Ginger’s 2500 year legacy of healing: the go-to root of healing….Ginger and IBD

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Ginger seems spicy and hot but it’s really a soothing healer.

When it comes to the test of time, a sure indicator of its merits, few things compare with the longevity of natural ginger root. Originally found growing over 5000 years ago in India, it wasn’t long before fragrant and vibrant-tasting ginger root was cultivated in China and Japan and then, via the Arabian trade routes, it found its way to Greece, Rome, and eventually the West Indies (Jamaican is renowned for some of the finest ginger root) and New World. Certainly, the pervasive presence of ginger in Chinese and Indian cuisine as well as its stature in both ancient Chinese medicine and the Ayurvedic tradition and the folk medicine of many cultures underscores the important role ginger has played as well as the respect it elicits. To this point, Greek physician, pharmacologist and medic for the army of ancient Rome, Dioscordies wrote in On Therapeutic Substances, AD 77, his recommendation of ginger as a digestive aid.

Folk Medicine and Ancient Ginger

A proud member of the zingiberaceae family which includes similarly soothing botanicals, cardamom and turmeric, ginger has some impressive bragging rights. Touted benefits of ginger include it as treatment for joint soreness, digestion, weight loss, motion sickness, rheumatoid arthritis, colic, lowering cholesterol, chronic inflammation, and the common cold.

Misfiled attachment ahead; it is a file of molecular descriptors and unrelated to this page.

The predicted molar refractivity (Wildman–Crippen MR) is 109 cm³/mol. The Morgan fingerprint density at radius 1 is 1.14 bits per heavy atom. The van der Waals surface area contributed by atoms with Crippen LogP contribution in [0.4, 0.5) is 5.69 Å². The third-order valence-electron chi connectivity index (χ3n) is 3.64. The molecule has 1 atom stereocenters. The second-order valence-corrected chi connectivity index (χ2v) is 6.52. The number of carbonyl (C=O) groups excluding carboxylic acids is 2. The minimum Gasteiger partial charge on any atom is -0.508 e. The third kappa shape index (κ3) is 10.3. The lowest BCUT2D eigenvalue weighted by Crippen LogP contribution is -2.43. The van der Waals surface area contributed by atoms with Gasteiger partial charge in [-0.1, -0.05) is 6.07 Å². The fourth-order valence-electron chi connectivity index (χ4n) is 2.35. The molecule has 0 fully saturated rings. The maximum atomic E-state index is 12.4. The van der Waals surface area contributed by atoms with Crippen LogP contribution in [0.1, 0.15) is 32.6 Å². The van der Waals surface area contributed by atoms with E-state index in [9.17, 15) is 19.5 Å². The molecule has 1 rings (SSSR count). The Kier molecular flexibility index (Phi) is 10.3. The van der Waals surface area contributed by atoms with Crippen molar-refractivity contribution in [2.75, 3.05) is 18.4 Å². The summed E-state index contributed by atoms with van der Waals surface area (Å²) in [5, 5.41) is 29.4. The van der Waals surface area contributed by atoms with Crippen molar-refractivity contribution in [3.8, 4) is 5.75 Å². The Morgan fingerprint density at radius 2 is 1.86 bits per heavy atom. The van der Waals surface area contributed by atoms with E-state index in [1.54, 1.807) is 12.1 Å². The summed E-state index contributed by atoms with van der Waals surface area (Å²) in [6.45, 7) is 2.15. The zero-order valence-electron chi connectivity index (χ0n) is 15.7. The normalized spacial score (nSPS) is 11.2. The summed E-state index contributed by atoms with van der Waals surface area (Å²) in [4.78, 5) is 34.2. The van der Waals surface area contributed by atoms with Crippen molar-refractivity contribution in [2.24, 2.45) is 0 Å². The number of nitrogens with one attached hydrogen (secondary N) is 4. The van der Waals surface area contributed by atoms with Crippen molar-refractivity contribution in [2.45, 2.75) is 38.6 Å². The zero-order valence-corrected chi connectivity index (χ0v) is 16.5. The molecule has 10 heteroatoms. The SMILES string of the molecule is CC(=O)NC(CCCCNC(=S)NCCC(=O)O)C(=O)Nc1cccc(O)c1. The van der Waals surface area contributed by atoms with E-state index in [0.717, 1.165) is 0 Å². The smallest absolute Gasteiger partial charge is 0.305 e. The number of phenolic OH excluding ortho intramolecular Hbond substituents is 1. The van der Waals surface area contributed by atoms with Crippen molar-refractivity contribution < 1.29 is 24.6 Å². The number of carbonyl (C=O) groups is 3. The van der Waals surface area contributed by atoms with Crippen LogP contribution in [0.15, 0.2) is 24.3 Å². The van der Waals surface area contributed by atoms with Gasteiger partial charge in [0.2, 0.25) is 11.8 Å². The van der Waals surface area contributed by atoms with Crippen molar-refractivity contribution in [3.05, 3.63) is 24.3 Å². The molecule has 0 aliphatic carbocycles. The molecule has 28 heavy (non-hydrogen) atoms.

Despite its spicy nomenclature and vibrant sweet-hot flavor ginger can go a long way to calm whatever ails you as it contains a bioactive compound called Gingerol, recognized both as a natural anti-inflammatory and antioxidant. Ginger is also anecdotally demonstrated (as Dioscordies notes centuries ago) a powerful digestive, assisting in gentle processing of your meals or snacks. If you’ve ever held a colic-y baby you also might recall ginger water was helpful for that as well! As coveted now as in times past, as much for its contributions as a spice, as an essential oil in diffuser treatment, as well as a healing tonic, ginger has earned a place on both pedestals.

The Science of Ginger and IBS

The effectiveness of diet and pharmaceutical therapies for IBS is familiar to those with IBS and the benefits of these approaches are not perfect or effective all the time for all IBS sufferers. Not surprisingly, some 40% of patients investigate alternative medicine to treat their symptoms and ginger is one of the go-to alternates. As with many natural options there isn’t a plethora of scientific studies to substantiate the positive claims of this century-old remedy which isn’t an indication of its lack of positive impact but just a lack of consistent study and trials. But the proof is in the pudding when it comes to ginger as an alternate or complimentary treatment of diseases such as IBS. Still, of the few, sanctioned medical studies cited, subjects given the placebo (no ginger) did as well (symptoms abated or stayed the same) than those who were given a few grams of ginger.